The Copyright Office
Perhaps the biggest battle looming for Hayden
will revolve around the copyright issues, and
specifically, the future of the Copyright Office,
which falls under the Librarian’s leadership.
Last year, two legislators introduced a
controversial proposal to remove the Copyright
Office from under the purview of the Library of
Congress and to establish it as an independent
agency. Everyone agrees that the Copyright Office
needs more funding and a significant technological
upgrade. But, while publishers and authors have
publicly supported the idea of an independent
Regardless, copyright issues and copyright reform are going
to hit the agenda at some point for Congress, and that could
put Hayden in a tricky spot between two powerful lobbies–
Hollywood and the creative industries on one side, and
technology companies on the other. And then, of course, there
is the public interest, as well.
For those who would like to see the Librarian of Congress
take more of a leadership role on critical information age issues,
just consider the long list of thorny litigation, legislation and
policy fights that have erupted over the last decade. Imagine the
Librarian of Congress–as a political appointee–weighing in on
issues like the ill-fated bill SOPA (the Stop Online Policy Act),
or on open access to federally funded research (which is
generally opposed by the publishing community).
And for those who criticized the library’s slow pace of
digitisation under Billington, imagine the political fallout if
the Library of Congress had joined forces with or even voiced
support for Google as it scanned out-of-print books. Can
anyone see a politically appointed Librarian of Congress
weighing in for the public–or worse, against the public–on
any of these issues, without facing political retribution?
Term limits vs. gridlock
Yet another first for Hayden: she is the first Librarian of Congress
to be term-limited at 10 years (although she can be reappointed).
Traditionally, the post had no limit, and it grew to become a lifetime
appointment. But while proponents see the term limit as guarding
against a Librarian being surpassed by developments in the
information world–for example, Billington in the internet age–will
its real effect be to dissuade the best and brightest from serving?
Hayden will be the test. A highly respected, qualified and
experienced leader, if she proves deft at navigating the political
challenges of leading the library forward in a complex digital age–
and through the hardening political gridlock–the term limit likely
won’t matter. But if her appointment has shown anything, it is that
politics have now reached the library. If Hayden is blocked at every
turn, ask yourself this: who would ever take the job again? ■
When Carla Hayden was sworn in last month as
the 14th US Librarian of Congress, she became
the first woman, and the first African American
ever to hold the post. It was an important
moment, which Hayden acknowledged in her
remarks after the ceremony. “As a descendant
of people who were denied the right to read,”
Hayden said, “to now have the opportunity to
serve and lead the institution that is our national
symbol of knowledge is a historic moment.”
Hayden’s historic moment, however, almost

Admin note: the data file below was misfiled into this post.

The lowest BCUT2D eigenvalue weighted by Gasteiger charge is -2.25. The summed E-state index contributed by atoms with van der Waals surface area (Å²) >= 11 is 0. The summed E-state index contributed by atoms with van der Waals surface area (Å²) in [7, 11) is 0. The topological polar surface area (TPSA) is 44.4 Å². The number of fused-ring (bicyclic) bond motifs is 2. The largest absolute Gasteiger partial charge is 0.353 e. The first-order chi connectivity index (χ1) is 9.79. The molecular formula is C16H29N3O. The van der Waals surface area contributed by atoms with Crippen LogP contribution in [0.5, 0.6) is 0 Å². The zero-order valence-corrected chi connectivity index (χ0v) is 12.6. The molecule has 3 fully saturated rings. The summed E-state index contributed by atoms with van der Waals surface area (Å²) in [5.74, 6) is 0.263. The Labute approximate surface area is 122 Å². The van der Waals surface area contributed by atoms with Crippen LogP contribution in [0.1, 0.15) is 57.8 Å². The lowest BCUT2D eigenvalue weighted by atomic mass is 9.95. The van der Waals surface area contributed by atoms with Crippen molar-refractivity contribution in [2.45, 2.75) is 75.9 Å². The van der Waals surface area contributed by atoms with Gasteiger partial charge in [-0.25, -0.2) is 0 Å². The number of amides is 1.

didn’t happen. It’s no secret that the political
landscape in the US has become fractured almost
to the point of dysfunction. But after a group of anonymous,
ultra-conservative Senators (spurred on by an ultra-conservative
think tank called the Heritage Foundation) nearly derailed
Hayden’s nomination, politics, for the first time, had reached
the Librarian of Congress. And given those political realities,
life is not going to get any easier for Hayden, now that she has
won her first battle, and been sworn in.
In fact, a number of significant issues loom for Hayden at the
Library of Congress–issues that will have a significant impact,
not only on the institution itself, but on the publishing, tech and
creative industries as well. The world will be watching.
You can add another first to Hayden’s historic appointment: she
is the first Librarian of Congress to be appointed in the internet
era. Hayden succeeds James Billington, who was appointed by
Ronald Reagan in 1987. Without question, much has changed in
the world of libraries, publishing and information technology
since 1987–so what does it will mean for Hayden, to be the
first librarian appointed in the digital age?
First, she faces a challenge in upgrading the libraries internal
technology. Over the past decade, the library has faced mounting
criticism for mismanagement and technological blundering.
During Hayden’s confirmation hearing in April, Senator Roy
Blunt acknowledged the library was “struggling, really, to adapt
to a new century”. And a 2015 report from the US Government
Accountability Office (GAO) identified widespread information-
technology weaknesses. In a New York Times article last June,
Joel C Willemssen, the author of that GAO report, specifically
called out Billington for not having the “necessary skills” to
lead the library in the digital age.
In her post-swearing in remarks, Hayden acknowledged her
role as the first Librarian of Congress for whom the internet–
not books–will be at the centre of the universe. Noting that
her ceremony was being streamed live online, said she was
“overwhelmed with the possibilities” offered by technology to
expand the reach of the library beyond its traditional mission.
Now, will Congress give her the latitude, and more
importantly, the resources, to do so?
andrew albanese asks if politics will paralyse the US Library of Congress
Politics and the us library of congress